EGU General Assembly 2020
© Author(s) 2021. This work is distributed under
the Creative Commons Attribution 4.0 License.

Estimating the configuration of the subglacial drainage system under a mountain glacier in St. Elias Mountains, Yukon

Gabriela Clara Racz1, Christian Schoof1, Camilo Rada2, Robert Koschitzki3, Eldad Haber1, and Gwenn Flowers4
Gabriela Clara Racz et al.
  • 1University of British Columbia, Earth, Ocean and Atmospheric Sciences, Vancouver, Canada (
  • 2University of Magallanes, Centro de Investigación GAIA Antártica, Punta Arenas, Chile
  • 3Technische Universität Dresden, Institute of Photogrammetry and Remote Sensing, Dresden, Germany
  • 4Simon Fraser University, Department of Earth Sciences, Vancouver, Canada

Numerous studies have documented that water at the ice-bed interface can affect ice flow dynamics of both, mountain glaciers and the Greenland ice sheet. Water at the bed is routed through a complex network of conduits that form a subglacial drainage system. The subglacial drainage system evolves over the melt season in response to the changes in the meltwater supply. However, it is challenging to study due to the inaccessibility of the glacier bed. We use an extensive near-bed water pressure data set from an ablation zone of a small, polythermal, mountain glacier in St. Elias Mountains, Yukon.  Pressure sensors, that exhibit common diurnal variations, are considered to be connected to a hydraulically active drainage system.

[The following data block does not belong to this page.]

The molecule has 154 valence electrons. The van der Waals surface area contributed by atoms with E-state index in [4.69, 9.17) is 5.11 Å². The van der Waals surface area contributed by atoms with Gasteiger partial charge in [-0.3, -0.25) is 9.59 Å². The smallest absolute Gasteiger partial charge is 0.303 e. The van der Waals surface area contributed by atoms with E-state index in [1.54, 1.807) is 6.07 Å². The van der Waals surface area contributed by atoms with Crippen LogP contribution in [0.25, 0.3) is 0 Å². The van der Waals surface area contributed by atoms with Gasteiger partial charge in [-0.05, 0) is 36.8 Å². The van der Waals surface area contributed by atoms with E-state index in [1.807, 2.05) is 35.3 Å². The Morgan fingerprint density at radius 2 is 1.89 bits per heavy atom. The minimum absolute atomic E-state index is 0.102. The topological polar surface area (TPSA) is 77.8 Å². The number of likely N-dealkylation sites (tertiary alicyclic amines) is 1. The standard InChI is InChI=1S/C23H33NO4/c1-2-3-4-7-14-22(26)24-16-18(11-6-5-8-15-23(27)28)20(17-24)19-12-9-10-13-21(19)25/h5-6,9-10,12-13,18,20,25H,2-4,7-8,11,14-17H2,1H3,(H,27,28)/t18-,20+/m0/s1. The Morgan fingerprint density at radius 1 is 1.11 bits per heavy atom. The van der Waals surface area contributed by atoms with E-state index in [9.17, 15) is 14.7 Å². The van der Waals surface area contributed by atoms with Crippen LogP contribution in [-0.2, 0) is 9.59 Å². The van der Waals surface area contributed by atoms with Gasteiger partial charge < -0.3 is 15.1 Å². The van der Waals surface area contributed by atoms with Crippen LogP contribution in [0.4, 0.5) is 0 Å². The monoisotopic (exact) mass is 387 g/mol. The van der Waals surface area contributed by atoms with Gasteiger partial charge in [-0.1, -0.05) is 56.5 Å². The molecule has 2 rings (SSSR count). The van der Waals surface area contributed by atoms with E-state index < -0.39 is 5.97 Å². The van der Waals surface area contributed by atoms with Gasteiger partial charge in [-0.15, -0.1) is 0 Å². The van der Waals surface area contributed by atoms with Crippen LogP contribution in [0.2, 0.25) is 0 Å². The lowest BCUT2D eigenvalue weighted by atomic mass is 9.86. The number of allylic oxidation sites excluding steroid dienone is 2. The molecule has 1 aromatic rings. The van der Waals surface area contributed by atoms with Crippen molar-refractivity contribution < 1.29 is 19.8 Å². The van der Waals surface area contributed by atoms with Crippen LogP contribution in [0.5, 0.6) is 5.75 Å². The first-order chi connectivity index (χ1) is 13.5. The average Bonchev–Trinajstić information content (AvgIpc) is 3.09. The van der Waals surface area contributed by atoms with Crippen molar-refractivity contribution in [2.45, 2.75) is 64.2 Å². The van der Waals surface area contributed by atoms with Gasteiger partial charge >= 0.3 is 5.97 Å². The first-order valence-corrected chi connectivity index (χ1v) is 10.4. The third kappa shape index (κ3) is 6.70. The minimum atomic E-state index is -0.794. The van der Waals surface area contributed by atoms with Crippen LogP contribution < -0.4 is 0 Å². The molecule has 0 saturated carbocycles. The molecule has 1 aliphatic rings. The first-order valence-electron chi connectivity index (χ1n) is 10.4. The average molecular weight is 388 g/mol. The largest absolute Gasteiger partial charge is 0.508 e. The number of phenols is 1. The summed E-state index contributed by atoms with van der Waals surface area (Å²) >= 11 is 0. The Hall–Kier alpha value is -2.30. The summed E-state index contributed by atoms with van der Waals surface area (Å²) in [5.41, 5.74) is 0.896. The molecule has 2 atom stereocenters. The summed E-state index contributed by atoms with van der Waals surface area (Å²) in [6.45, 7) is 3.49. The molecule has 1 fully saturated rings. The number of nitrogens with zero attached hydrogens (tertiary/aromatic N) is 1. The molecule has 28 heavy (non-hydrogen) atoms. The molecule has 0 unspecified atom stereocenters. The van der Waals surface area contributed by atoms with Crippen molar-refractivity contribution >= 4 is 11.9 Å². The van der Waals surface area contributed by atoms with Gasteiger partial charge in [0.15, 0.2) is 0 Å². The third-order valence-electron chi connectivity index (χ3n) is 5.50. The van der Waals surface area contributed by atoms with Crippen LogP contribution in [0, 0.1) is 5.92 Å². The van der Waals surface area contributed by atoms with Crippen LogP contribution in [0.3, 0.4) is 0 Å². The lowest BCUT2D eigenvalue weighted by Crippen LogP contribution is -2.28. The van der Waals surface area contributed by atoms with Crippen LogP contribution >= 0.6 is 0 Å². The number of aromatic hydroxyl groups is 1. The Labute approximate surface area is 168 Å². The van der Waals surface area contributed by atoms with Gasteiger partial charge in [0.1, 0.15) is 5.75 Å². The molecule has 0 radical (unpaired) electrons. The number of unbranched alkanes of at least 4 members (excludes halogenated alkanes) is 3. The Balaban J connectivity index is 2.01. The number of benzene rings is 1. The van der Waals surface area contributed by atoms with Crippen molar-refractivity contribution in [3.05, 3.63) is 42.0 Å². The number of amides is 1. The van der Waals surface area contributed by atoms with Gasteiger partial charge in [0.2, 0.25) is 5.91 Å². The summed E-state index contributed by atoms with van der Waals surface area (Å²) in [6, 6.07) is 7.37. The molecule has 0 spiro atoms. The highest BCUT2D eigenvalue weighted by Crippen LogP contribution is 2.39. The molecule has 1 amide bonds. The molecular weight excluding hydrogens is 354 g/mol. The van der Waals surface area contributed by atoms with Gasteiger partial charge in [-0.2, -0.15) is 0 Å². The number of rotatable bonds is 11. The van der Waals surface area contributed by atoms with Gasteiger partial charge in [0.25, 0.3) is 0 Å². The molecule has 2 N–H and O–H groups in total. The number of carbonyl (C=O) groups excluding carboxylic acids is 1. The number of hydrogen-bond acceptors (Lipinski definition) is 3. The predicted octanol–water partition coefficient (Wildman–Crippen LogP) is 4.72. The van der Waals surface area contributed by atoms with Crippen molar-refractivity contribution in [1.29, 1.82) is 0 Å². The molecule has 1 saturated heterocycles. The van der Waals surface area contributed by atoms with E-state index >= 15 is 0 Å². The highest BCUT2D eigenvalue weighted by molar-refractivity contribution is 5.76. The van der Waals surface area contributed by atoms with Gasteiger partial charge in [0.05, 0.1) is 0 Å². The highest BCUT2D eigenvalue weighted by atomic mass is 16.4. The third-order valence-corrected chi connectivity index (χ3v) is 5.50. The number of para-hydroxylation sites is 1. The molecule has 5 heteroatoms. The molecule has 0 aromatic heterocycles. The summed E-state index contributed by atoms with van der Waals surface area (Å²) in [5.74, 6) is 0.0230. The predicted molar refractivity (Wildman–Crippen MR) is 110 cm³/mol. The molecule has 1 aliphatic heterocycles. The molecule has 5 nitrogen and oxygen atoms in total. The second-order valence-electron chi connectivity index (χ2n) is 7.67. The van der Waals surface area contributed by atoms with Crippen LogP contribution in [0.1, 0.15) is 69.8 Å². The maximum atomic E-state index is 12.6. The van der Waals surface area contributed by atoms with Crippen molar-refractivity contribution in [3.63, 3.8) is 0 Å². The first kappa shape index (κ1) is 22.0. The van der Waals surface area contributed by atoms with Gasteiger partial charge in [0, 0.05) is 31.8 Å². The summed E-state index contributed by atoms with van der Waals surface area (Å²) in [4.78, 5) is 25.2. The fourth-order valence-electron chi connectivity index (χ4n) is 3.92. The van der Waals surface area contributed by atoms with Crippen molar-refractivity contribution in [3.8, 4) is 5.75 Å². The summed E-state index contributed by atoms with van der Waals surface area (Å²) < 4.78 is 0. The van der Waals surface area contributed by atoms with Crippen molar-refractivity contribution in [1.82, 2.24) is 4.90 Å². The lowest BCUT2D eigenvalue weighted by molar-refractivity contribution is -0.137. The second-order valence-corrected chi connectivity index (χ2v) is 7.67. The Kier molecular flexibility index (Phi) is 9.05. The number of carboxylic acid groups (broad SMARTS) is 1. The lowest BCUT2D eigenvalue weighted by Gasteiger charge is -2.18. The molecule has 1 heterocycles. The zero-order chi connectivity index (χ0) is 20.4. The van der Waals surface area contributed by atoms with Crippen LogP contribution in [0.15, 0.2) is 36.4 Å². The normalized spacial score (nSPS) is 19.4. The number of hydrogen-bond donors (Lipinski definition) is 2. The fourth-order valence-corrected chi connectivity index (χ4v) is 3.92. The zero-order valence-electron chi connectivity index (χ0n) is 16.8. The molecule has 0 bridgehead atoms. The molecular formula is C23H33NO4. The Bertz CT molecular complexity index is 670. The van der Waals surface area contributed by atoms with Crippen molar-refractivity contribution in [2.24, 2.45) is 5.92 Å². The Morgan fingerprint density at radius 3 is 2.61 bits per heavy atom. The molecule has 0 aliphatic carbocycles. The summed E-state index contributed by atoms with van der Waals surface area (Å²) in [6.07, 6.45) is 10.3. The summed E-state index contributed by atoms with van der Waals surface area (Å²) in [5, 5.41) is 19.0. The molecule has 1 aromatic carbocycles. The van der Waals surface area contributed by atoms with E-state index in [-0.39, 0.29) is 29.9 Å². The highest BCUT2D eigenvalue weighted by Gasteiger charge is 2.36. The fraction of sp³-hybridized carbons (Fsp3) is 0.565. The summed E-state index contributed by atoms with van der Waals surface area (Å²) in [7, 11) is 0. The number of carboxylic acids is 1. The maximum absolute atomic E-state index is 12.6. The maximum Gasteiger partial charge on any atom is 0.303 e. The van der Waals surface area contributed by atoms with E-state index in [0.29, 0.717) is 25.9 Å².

We use a simplified two-dimensional continuum version of the subglacial drainage model with an additional assumption that changes in drainage configuration are negligible over a short time period. Spatially varying permeability function is used as a proxy for the subglacial drainage configuration, assuming that the areas of high (low) permeability correspond to the areas that are connected (disconnected) to a hydraulically active system.  In order to study the evolution of the subglacial drainage system over the melt season, we divide the melt season in a series of short time periods. We then use the inverse model to estimate the permeability function for each of these time periods. Continuity is ensured by using, respectively, the final pressure distribution and the estimated permeability function of the previous period, as the initial condition and the a priori estimate for the consequent time period.

How to cite: Racz, G. C., Schoof, C., Rada, C., Koschitzki, R., Haber, E., and Flowers, G.: Estimating the configuration of the subglacial drainage system under a mountain glacier in St. Elias Mountains, Yukon, EGU General Assembly 2020, Online, 4–8 May 2020, EGU2020-12775,, 2020

This abstract will not be presented.